Eminent domain reform
Conservatives cheered when eminent domain reform started moving in the Texas Senate but aren't we where we were two years ago and Governor Perry vetoed it?
No Property Tax Reform / Abandoning a Conservative Appointment
Conservatives jeered, as there has been no progress on property tax reform limits and abandonment by his appointer (Governor Perry) of the conservative Chair of the State Board of Education Don McLeroy, whose nomination is on life support in the Senate and attacks on the independence and areas of responsibility for the SBOE in regards to textbooks, curriculum, and management of the Permanent School Fund.
The Gross Receipts Tax (Margins Tax)
Conservatives cheered when the Texas House raised the revenue exemption of the gross receipts tax to businesses from $300,000 to $1 million. Then conservatives jeered when it was known that it's only temporary. If it's a good idea, then why didn't our conservative leaders make it permanent? If anyone thinks that the temporary exemption is a good thing, just remember what happened to the Bush tax cuts.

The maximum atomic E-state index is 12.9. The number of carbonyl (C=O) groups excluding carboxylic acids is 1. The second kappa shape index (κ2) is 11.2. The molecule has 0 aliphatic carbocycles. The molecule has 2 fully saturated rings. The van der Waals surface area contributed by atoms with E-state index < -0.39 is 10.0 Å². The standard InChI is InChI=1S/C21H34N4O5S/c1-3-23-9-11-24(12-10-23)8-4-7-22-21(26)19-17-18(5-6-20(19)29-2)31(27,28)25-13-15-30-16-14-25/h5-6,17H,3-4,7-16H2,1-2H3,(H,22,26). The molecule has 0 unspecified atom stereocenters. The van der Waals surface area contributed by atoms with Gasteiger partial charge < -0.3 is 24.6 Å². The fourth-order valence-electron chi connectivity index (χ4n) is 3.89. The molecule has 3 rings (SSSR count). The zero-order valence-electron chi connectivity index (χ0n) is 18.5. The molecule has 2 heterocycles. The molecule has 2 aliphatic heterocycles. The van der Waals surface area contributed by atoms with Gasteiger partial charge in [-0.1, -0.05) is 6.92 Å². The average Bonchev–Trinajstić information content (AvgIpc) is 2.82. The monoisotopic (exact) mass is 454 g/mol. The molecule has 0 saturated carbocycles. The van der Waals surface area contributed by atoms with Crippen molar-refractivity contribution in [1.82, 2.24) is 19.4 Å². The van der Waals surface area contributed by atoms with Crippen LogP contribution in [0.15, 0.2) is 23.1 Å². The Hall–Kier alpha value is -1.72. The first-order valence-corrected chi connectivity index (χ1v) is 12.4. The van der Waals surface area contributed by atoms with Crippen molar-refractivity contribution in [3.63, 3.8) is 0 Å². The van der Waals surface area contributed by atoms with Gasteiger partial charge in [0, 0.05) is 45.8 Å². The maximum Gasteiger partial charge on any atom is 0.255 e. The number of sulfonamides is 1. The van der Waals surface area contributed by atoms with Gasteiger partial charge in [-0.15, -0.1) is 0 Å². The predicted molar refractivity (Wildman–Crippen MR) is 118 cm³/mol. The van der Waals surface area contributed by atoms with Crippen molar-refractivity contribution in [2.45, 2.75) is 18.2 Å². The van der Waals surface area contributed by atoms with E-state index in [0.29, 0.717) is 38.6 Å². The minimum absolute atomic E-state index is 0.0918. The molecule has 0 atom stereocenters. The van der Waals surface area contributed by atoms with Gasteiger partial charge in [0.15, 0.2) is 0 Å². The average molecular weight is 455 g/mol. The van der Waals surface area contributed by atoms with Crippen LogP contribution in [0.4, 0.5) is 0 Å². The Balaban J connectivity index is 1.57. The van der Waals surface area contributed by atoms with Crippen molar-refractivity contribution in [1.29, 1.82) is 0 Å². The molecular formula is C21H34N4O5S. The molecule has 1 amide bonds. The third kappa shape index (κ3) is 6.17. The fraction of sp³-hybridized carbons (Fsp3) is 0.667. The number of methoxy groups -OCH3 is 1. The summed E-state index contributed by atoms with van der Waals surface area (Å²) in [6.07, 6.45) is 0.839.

Democrats Paid by State to Challenge Republican Judges
Conservatives jeered as a Governor Perry-appointed administrative judge who appoints associate judges has apparently given permission for the Democratic appointees to keep their government jobs and run against Republican incumbent judges in 2010.
TCR Comment: It makes no sense for the opponents of our GOP judges to be paid to run against them. One interesting note, an elected judge who wants to seek another elective office must resign. TCR wonders, will anyone do anything? If not, it's not surprising that the GOP is in retreat in major Texas counties.
Jack F. Kemp, RIP
TCR mourns the loss of Jack Kemp, a giant of conservatism. The developer of the Reagan tax cuts, the guru of supply side economics, of growing the pie for all and not dividing a smaller pie, an innovator in bringing minorities into the GOP because we were the party of the American dream, former NFL star quarterback, Congressman, candidate for President in 1988, Republican Vice Presidential candidate in 1996, Secretary of HUD, and founder of Empower America with Bill Bennett and Vin Weber.
A favorite of Texas Republicans, Jack Kemp did events for the Harris County Republican Party when asked, like he did all over the country.